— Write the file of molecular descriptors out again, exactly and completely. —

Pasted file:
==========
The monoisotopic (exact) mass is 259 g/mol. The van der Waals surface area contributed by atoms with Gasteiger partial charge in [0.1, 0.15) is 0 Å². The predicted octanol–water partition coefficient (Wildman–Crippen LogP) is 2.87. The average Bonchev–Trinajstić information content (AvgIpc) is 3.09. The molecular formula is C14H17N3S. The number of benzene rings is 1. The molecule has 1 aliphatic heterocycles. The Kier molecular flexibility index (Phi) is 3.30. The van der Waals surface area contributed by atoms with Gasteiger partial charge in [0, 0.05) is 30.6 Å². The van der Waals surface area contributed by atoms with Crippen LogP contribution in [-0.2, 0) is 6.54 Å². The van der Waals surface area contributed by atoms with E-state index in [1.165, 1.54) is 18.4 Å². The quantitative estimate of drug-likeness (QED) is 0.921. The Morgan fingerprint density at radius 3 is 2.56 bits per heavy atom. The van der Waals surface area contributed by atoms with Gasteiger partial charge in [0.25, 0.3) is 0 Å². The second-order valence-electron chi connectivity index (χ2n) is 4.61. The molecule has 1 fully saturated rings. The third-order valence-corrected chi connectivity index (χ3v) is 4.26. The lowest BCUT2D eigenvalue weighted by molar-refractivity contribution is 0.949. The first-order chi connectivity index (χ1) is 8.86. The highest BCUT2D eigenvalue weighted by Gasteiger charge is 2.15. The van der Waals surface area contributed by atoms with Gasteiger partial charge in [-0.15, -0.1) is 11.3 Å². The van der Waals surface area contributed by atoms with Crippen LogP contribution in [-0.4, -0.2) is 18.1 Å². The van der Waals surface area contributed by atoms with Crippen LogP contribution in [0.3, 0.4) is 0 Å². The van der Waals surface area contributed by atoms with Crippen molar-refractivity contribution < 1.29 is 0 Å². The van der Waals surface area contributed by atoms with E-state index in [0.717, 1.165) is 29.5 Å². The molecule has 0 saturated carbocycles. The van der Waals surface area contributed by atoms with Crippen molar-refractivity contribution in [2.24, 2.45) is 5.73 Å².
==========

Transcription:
The monoisotopic (exact) mass is 259 g/mol. The van der Waals surface area contributed by atoms with Gasteiger partial charge in [0.1, 0.15) is 0 Å². The predicted octanol–water partition coefficient (Wildman–Crippen LogP) is 2.87. The average Bonchev–Trinajstić information content (AvgIpc) is 3.09. The molecular formula is C14H17N3S. The number of benzene rings is 1. The molecule has 1 aliphatic heterocycles. The Kier molecular flexibility index (Phi) is 3.30. The van der Waals surface area contributed by atoms with Gasteiger partial charge in [0, 0.05) is 30.6 Å². The van der Waals surface area contributed by atoms with Crippen LogP contribution in [-0.2, 0) is 6.54 Å². The van der Waals surface area contributed by atoms with E-state index in [1.165, 1.54) is 18.4 Å². The quantitative estimate of drug-likeness (QED) is 0.921. The Morgan fingerprint density at radius 3 is 2.56 bits per heavy atom. The van der Waals surface area contributed by atoms with Gasteiger partial charge in [0.25, 0.3) is 0 Å². The second-order valence-electron chi connectivity index (χ2n) is 4.61. The molecule has 1 fully saturated rings. The third-order valence-corrected chi connectivity index (χ3v) is 4.26. The lowest BCUT2D eigenvalue weighted by molar-refractivity contribution is 0.949. The first-order chi connectivity index (χ1) is 8.86. The highest BCUT2D eigenvalue weighted by Gasteiger charge is 2.15. The van der Waals surface area contributed by atoms with Gasteiger partial charge in [-0.15, -0.1) is 11.3 Å². The van der Waals surface area contributed by atoms with Crippen LogP contribution in [-0.4, -0.2) is 18.1 Å². The van der Waals surface area contributed by atoms with Crippen LogP contribution in [0.3, 0.4) is 0 Å². The van der Waals surface area contributed by atoms with Crippen molar-refractivity contribution < 1.29 is 0 Å². The van der Waals surface area contributed by atoms with E-state index in [0.717, 1.165) is 29.5 Å². The molecule has 0 saturated carbocycles. The van der Waals surface area contributed by atoms with Crippen molar-refractivity contribution in [2.24, 2.45) is 5.73 Å².